Wednesday, September 16, 2009

2008 Skouras White

I have a fondness for Greek wines, even if I only drink it very rarely. That's because I first started drinking wine on a regular basis when I was studying abroad in Greece during college.

I remember not liking red wine at first, because it was served warm, and I couldn't comprehend drinking a warm, or room temperature beverage with food (that's an American thing, apparently).

Still, the novelty of being able to buy alcohol at will (I was only 20) and the idea of drinking wine with dinner as what sophisticated people did, compelled me to try the various bottles on the shelves.

It wasn't long until I was exploring the wines of Greece, and loving every glass, from Xinomavro wines of Naoussa to Agiorgitiko wines of Nemea, as well as the sweet, dark dessert wine Mavrodaphne to the cheap, available in every bar, pine sol tasting Restina.

After I moved back to the US, I continued drinking wine on a regular basis, but shifted to the cheap wines I found here, which were mainly California plonk.

When I moved to California, and Oakland specifically, I came across a wine shop called Du Vin Fine Wines in Alameda that specialized in Greek wines (they have a good selection of Portuguese and Italian wines as well).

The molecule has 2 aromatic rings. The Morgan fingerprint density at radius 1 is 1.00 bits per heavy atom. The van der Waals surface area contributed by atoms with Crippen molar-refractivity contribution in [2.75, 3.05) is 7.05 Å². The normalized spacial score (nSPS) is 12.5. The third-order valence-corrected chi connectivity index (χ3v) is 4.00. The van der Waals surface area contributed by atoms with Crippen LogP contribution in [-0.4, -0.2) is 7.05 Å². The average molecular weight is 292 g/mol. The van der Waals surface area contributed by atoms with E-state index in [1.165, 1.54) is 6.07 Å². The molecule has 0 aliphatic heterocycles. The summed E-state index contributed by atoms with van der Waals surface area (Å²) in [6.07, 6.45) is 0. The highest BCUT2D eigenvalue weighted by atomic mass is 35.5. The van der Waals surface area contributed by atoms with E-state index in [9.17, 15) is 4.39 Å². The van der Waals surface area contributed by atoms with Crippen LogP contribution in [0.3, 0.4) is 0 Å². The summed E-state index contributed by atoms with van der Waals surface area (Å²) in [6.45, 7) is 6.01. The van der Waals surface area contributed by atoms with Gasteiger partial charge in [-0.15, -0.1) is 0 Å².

As I'm on an obscure Italian wine kick, I decided to see what they had last weekend. I was able to get a Lacrima di Morro, my current favorite red, and I asked him to suggest an off-beat white wine as well. The main one he wanted to sell me was out, but he suggested instead the 2008 Skouras White, a 60/40 blend of Roditis and Moscofilero, two native Greek grapes. As a bonus, the bottle was only $10.99.

Back home, I found this wine to have an earthy nose with a slight blue cheese mold tint to it. In the mouth, this dry wine had bright acidity and seemed to have a slight effervescence. Steely while cold, flavors of almonds and honey appeared as it warmed.

Overall, and interesting wine for $10.99, but nothing too exciting. I believe the wine the shop owner wanted me to try was a 100 percent Moscofilero, which the site All About Greek Wine describes as "A distinct aromatic grape from within the AOC region of Mantinia, in the Peloponnese, Moschofilero grapes have a gray colored skin and therefore produce a wine that is a blanc de gris. Its crisp character and beautiful floral aroma of roses and violets with hints of spices can be drunk as an aperitif or with food." Sounds good - I'll have to seek something like that out!


Gary Lee said...

This great value is a refreshing blend of Roditis and Moscofilero, two of the most important indigenous Greek whites. Roditis adds body and texture to the blend being fairly neutral in flavor, allowing the Moscofilero's highly aromatic and bright nature to shine through creating a delicious wine for times when you need something to quench your thirst.I like it with my Cuban cigars which are the Best Cigars in the world.

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While all types of Greek wines seem to be entering a vinous Hellenic Age, it’s the whites that are setting the pace in the U.S. market. Most of Greece’s vineyards are based on limestone, which is especially conducive to producing wines with energy, and by that I mean vibrant fruit.